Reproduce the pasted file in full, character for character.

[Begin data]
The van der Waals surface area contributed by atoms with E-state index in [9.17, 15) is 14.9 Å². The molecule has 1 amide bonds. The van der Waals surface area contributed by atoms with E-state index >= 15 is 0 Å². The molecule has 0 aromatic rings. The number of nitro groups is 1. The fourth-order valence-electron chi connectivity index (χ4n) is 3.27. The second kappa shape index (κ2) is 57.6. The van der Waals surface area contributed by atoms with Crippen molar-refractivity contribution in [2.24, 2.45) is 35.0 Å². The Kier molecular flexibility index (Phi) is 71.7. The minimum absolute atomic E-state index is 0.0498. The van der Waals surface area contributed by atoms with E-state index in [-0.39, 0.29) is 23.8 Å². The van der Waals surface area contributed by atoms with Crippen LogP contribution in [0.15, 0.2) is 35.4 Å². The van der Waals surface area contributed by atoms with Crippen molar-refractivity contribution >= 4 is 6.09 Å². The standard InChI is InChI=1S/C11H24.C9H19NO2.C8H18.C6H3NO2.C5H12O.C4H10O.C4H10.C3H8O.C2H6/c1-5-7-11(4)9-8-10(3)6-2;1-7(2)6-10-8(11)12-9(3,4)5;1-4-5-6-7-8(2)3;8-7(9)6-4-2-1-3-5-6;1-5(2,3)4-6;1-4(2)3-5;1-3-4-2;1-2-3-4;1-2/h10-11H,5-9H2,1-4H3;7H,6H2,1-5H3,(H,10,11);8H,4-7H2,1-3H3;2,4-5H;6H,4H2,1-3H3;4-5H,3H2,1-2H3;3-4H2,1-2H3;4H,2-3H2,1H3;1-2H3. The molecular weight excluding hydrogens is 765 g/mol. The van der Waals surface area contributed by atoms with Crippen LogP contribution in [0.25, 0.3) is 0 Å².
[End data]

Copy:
The van der Waals surface area contributed by atoms with E-state index in [9.17, 15) is 14.9 Å². The molecule has 1 amide bonds. The van der Waals surface area contributed by atoms with E-state index >= 15 is 0 Å². The molecule has 0 aromatic rings. The number of nitro groups is 1. The fourth-order valence-electron chi connectivity index (χ4n) is 3.27. The second kappa shape index (κ2) is 57.6. The van der Waals surface area contributed by atoms with Crippen molar-refractivity contribution in [2.24, 2.45) is 35.0 Å². The Kier molecular flexibility index (Phi) is 71.7. The minimum absolute atomic E-state index is 0.0498. The van der Waals surface area contributed by atoms with E-state index in [-0.39, 0.29) is 23.8 Å². The van der Waals surface area contributed by atoms with Crippen LogP contribution in [0.15, 0.2) is 35.4 Å². The van der Waals surface area contributed by atoms with Crippen molar-refractivity contribution >= 4 is 6.09 Å². The standard InChI is InChI=1S/C11H24.C9H19NO2.C8H18.C6H3NO2.C5H12O.C4H10O.C4H10.C3H8O.C2H6/c1-5-7-11(4)9-8-10(3)6-2;1-7(2)6-10-8(11)12-9(3,4)5;1-4-5-6-7-8(2)3;8-7(9)6-4-2-1-3-5-6;1-5(2,3)4-6;1-4(2)3-5;1-3-4-2;1-2-3-4;1-2/h10-11H,5-9H2,1-4H3;7H,6H2,1-5H3,(H,10,11);8H,4-7H2,1-3H3;2,4-5H;6H,4H2,1-3H3;4-5H,3H2,1-2H3;3-4H2,1-2H3;4H,2-3H2,1H3;1-2H3. The molecular weight excluding hydrogens is 765 g/mol. The van der Waals surface area contributed by atoms with Crippen LogP contribution in [0.25, 0.3) is 0 Å².